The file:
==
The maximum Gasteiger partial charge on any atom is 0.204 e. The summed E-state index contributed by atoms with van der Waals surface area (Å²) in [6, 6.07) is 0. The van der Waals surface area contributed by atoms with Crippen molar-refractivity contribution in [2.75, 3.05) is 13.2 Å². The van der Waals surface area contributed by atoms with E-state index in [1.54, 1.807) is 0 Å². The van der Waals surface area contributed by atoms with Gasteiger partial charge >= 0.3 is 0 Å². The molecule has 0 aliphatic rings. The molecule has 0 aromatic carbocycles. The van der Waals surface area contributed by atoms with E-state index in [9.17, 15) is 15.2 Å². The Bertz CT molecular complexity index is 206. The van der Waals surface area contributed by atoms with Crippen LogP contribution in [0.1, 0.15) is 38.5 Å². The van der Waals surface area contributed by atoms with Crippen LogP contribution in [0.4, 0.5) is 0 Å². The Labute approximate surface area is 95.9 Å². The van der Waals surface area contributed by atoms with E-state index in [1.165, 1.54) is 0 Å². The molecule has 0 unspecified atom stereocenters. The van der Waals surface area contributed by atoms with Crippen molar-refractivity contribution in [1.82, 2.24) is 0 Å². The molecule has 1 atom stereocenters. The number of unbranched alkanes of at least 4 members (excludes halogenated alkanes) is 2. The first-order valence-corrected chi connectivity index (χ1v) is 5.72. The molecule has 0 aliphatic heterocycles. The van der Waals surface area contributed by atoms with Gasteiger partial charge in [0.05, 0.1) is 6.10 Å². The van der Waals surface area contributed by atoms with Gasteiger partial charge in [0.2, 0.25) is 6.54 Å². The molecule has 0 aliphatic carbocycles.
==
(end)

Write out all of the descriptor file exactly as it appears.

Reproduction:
The maximum Gasteiger partial charge on any atom is 0.204 e. The summed E-state index contributed by atoms with van der Waals surface area (Å²) in [6, 6.07) is 0. The van der Waals surface area contributed by atoms with Crippen molar-refractivity contribution in [2.75, 3.05) is 13.2 Å². The van der Waals surface area contributed by atoms with E-state index in [1.54, 1.807) is 0 Å². The van der Waals surface area contributed by atoms with Gasteiger partial charge >= 0.3 is 0 Å². The molecule has 0 aliphatic rings. The molecule has 0 aromatic carbocycles. The van der Waals surface area contributed by atoms with E-state index in [9.17, 15) is 15.2 Å². The Bertz CT molecular complexity index is 206. The van der Waals surface area contributed by atoms with Crippen LogP contribution in [0.1, 0.15) is 38.5 Å². The van der Waals surface area contributed by atoms with Crippen LogP contribution in [0.4, 0.5) is 0 Å². The Labute approximate surface area is 95.9 Å². The van der Waals surface area contributed by atoms with E-state index in [1.165, 1.54) is 0 Å². The molecule has 0 unspecified atom stereocenters. The van der Waals surface area contributed by atoms with Crippen molar-refractivity contribution in [1.82, 2.24) is 0 Å². The molecule has 1 atom stereocenters. The number of unbranched alkanes of at least 4 members (excludes halogenated alkanes) is 2. The first-order valence-corrected chi connectivity index (χ1v) is 5.72. The molecule has 0 aliphatic heterocycles. The van der Waals surface area contributed by atoms with Gasteiger partial charge in [0.05, 0.1) is 6.10 Å². The van der Waals surface area contributed by atoms with Gasteiger partial charge in [0.2, 0.25) is 6.54 Å². The molecule has 0 aliphatic carbocycles.